Spotlight on German Pharma Quality Assurance

One of our German recruitment managers, Evgeniya (Jane) Starostina, who specifically recruits professionals in the life sciences quality sector, discusses how the industry continues to struggle with a talent shortage, but offers tips for companies wanting to be completive in accessing the professionals they need.

What are the main challenges affecting hiring in the market and why? 

The quality assurance sector in Germany, as well as many other sectors, is particularly short of experienced candidates, especially in manufacturing and clinical facilities. First of all, due to the covid pandemic, a lot of companies (mainly focused on vaccine production) expanded their capacities. They, therefore, had a high demand for different quality employees: from QC technicians and QA-shopfloor specialists to higher positions such as QA leaders and QPs. Second of all, a lot of employees nowadays prefer to have a hybrid or fully remote role, which is more possible to request when you have been in the company for a long time, rather than in a new role or company. Not only has this combination resulted in a shortage of candidates, but in severe competition for them.

How can we overcome those challenges? 

My main piece of advice to all my clients is to make the recruitment process as smooth as possible. Start with providing feedback faster because great candidates don’t stay on the market long and if they have to wait for two to three weeks to get a response, and then another week or two to have the interview scheduled, there is a 99% chance they will be already be getting through another interview process. The second thing is not to overcomplicate the process. If you need the candidate to have a face-to-face interview with multiple colleagues, make it a cross-panel interview rather than inviting the person on-site several times. It saves everyone’s time. Thirdly, though no less important, manage their expectations. If your candidate asks for at least two days of home office and you can only provide one, be transparent on this from the beginning. This will show your empathy as a potential employer and also will help to avoid the offers being rejected.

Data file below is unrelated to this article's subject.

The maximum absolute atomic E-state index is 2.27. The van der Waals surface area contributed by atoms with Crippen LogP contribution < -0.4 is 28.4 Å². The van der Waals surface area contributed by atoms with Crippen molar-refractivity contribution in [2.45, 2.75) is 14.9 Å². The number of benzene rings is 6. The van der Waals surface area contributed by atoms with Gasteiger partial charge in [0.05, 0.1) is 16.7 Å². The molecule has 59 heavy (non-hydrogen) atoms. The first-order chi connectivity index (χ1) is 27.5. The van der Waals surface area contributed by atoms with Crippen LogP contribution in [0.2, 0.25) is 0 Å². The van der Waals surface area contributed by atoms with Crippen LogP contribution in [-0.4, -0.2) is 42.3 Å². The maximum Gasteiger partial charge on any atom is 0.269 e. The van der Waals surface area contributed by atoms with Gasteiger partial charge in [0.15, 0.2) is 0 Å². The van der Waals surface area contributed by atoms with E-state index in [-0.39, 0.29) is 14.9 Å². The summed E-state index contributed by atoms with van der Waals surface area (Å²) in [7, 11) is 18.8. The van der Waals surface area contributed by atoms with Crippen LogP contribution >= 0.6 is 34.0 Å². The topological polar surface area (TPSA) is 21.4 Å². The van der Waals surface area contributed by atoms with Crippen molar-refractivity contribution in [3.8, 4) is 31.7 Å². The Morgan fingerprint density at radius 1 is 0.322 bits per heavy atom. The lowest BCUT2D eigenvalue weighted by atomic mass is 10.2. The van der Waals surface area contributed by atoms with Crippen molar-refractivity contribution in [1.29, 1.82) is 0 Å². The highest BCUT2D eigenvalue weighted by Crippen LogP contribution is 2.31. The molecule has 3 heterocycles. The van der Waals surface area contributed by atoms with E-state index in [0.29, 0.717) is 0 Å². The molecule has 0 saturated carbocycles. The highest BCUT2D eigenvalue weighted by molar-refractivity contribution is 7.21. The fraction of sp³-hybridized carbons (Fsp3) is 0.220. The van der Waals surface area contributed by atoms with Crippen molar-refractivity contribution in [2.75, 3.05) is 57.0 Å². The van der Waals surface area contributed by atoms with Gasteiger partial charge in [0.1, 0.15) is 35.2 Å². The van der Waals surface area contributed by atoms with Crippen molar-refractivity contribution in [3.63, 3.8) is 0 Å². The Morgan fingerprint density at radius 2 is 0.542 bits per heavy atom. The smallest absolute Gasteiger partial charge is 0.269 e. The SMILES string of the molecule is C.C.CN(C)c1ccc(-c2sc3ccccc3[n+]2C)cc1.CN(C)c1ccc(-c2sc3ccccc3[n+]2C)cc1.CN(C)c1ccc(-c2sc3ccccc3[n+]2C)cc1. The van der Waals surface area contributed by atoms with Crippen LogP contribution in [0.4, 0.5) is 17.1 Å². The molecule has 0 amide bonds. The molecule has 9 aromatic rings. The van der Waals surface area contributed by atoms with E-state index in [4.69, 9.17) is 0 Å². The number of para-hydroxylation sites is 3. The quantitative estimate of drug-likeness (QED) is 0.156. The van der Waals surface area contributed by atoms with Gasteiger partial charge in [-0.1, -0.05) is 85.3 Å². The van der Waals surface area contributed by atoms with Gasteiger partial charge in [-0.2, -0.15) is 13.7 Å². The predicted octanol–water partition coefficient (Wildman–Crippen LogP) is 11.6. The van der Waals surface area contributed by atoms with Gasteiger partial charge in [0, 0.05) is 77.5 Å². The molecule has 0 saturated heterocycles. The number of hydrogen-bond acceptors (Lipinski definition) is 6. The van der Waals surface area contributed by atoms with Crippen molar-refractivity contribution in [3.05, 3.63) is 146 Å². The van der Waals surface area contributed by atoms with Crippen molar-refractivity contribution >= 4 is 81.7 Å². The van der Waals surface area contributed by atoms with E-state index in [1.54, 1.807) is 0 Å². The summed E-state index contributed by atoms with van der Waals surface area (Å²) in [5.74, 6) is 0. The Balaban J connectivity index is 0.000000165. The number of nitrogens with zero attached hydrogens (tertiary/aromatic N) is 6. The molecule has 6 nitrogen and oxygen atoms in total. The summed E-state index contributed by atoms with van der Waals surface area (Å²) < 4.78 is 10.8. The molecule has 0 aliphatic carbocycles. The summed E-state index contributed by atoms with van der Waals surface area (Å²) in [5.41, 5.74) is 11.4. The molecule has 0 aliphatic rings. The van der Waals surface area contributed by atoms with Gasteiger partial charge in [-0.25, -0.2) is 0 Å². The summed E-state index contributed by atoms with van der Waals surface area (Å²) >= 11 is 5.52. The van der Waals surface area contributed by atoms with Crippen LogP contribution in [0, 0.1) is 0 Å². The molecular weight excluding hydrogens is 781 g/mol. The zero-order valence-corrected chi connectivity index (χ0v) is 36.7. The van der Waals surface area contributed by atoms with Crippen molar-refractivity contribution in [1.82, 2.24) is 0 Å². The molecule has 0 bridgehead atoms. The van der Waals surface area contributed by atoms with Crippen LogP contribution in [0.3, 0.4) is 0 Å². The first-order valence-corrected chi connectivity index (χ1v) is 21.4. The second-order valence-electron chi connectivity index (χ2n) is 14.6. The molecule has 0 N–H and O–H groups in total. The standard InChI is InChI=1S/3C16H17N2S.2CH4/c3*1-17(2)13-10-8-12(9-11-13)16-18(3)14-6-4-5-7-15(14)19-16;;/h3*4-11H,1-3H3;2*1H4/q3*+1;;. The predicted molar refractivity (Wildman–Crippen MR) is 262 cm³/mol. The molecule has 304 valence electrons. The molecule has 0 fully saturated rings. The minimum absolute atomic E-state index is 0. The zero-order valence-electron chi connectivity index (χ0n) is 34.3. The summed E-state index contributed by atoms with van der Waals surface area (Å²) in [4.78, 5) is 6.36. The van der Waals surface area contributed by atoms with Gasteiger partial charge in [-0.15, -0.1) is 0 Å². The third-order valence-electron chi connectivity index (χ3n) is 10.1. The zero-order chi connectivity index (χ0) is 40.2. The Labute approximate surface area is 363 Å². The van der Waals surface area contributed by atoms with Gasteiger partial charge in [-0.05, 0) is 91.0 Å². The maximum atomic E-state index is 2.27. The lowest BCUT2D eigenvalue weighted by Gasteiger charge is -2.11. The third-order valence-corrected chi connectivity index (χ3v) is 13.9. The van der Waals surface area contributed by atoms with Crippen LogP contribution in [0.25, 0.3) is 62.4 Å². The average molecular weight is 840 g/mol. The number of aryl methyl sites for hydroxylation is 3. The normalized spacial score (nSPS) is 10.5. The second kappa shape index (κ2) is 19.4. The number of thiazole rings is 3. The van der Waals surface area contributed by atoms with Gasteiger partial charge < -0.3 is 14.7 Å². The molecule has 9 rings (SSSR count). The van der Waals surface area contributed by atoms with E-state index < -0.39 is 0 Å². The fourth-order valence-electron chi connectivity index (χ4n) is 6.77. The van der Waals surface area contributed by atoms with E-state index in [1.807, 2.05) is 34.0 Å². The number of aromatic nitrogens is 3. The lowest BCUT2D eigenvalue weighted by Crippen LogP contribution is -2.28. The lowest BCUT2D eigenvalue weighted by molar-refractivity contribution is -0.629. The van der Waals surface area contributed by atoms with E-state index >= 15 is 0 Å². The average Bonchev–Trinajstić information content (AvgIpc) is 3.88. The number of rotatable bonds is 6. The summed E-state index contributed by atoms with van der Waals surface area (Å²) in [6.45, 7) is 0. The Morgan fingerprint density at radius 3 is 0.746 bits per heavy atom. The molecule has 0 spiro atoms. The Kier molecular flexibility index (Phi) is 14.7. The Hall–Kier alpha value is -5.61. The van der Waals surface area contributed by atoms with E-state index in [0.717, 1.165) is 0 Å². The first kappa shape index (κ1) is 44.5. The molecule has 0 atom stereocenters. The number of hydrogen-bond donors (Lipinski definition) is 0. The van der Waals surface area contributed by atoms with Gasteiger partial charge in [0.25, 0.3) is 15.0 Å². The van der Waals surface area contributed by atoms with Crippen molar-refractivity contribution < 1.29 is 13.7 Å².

As consultants, we are here to provide consultative advice to both our candidates and clients, making them aware of current trends and changes in the market, including information about salary benchmarks and additional benefits that can be provided. This helps a lot in pre-assessing the questions from both sides and making the process a lot smoother.

Most common FAQ from clients 

Because of the raised competition, the most commonly asked questions are related to the number of other processes the candidate might have as well as the chances of getting and accepting the counteroffer. Basically, clients are worried they might lose out on the talent they are interviewing and want some guidance to see if there is anything they can do within their process to secure great candidates before their competition.

As a lot of companies understand how dry the current market is, it is becoming more common for them to counter-offer an employee who has decided to leave, in the hope they stay. We would usually advise a candidate against taking a counteroffer. The reasons for this are quite simple: if your employer only gave you what you wanted only when you highlighted your intention to leave, how would that make you feel? You want to get a salary raise, promotion, additional benefits, or anything else you desire because your employer knows that you worked hard and deserved it, not because you found something else. On the other hand, if you make your intention to leave quite clear to your employer when the situation becomes better with the talent pool, it could be the case that you would be the first person to be let go.

Most common FAQ from candidates 

For the same reasons as above, candidates are mostly asking about the remuneration and benefits they can get from switching their job. They want the change to make sense and therefore ask for advice on what is possible to get and what is not.

On the other hand, a company’s reputation and environment are becoming more crucial for that decision too. Quality professionals are very sensitive when it comes to this topic, as they naturally care that the whole aspect of quality is valued. Because of this, we try to collect as much information as possible from line managers and the team about how it feels to work in our client companies and what makes it enjoyable, to then share that with the applicants and provide them with a better picture.

Any predictions for hiring in this market in the coming two to five years?

With the whole energy/gas crisis and the war in Ukraine, it is very hard to predict how the market is going to react. Big manufacturers are already moving their facilities to countries, where costs will be lower, which results in a lot of people losing their jobs because they are very settled in Germany and are not willing to move. This might bring a short-term balance to the candidate shortage, but certainly not for long. People might be more resistant to change jobs too, simply because of uncertainty, which will again increase the imbalance.

In the long term perspective, I believe the most demanded professionals such as QP or CSV experts will not be interested in permanent employment and only work as freelancers.

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